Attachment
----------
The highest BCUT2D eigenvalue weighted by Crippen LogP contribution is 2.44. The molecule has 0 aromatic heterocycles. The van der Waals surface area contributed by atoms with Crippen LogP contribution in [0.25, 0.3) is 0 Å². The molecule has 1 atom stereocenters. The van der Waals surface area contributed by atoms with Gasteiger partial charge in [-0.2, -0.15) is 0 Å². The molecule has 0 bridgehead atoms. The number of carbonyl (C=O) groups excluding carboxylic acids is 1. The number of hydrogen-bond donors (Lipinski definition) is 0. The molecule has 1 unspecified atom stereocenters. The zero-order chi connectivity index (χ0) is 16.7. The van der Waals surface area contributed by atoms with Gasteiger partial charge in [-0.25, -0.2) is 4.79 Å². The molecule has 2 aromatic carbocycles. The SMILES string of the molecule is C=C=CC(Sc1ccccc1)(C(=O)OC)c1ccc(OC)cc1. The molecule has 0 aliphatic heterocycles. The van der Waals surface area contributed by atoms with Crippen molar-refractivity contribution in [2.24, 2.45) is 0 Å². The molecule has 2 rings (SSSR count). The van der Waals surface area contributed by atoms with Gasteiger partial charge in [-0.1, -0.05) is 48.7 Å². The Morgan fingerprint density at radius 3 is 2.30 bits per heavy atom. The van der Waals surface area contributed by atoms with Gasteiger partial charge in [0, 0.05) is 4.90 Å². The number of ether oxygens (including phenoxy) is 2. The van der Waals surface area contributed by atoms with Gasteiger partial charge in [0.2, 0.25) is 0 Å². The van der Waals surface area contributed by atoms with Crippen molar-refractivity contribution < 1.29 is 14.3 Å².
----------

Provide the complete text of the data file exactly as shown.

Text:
The highest BCUT2D eigenvalue weighted by Crippen LogP contribution is 2.44. The molecule has 0 aromatic heterocycles. The van der Waals surface area contributed by atoms with Crippen LogP contribution in [0.25, 0.3) is 0 Å². The molecule has 1 atom stereocenters. The van der Waals surface area contributed by atoms with Gasteiger partial charge in [-0.2, -0.15) is 0 Å². The molecule has 0 bridgehead atoms. The number of carbonyl (C=O) groups excluding carboxylic acids is 1. The number of hydrogen-bond donors (Lipinski definition) is 0. The molecule has 1 unspecified atom stereocenters. The zero-order chi connectivity index (χ0) is 16.7. The van der Waals surface area contributed by atoms with Gasteiger partial charge in [-0.25, -0.2) is 4.79 Å². The molecule has 2 aromatic carbocycles. The SMILES string of the molecule is C=C=CC(Sc1ccccc1)(C(=O)OC)c1ccc(OC)cc1. The molecule has 0 aliphatic heterocycles. The van der Waals surface area contributed by atoms with Crippen molar-refractivity contribution in [2.24, 2.45) is 0 Å². The molecule has 2 rings (SSSR count). The van der Waals surface area contributed by atoms with Gasteiger partial charge in [-0.1, -0.05) is 48.7 Å². The Morgan fingerprint density at radius 3 is 2.30 bits per heavy atom. The van der Waals surface area contributed by atoms with Gasteiger partial charge in [0, 0.05) is 4.90 Å². The number of ether oxygens (including phenoxy) is 2. The van der Waals surface area contributed by atoms with Gasteiger partial charge in [0.2, 0.25) is 0 Å². The van der Waals surface area contributed by atoms with Crippen molar-refractivity contribution < 1.29 is 14.3 Å².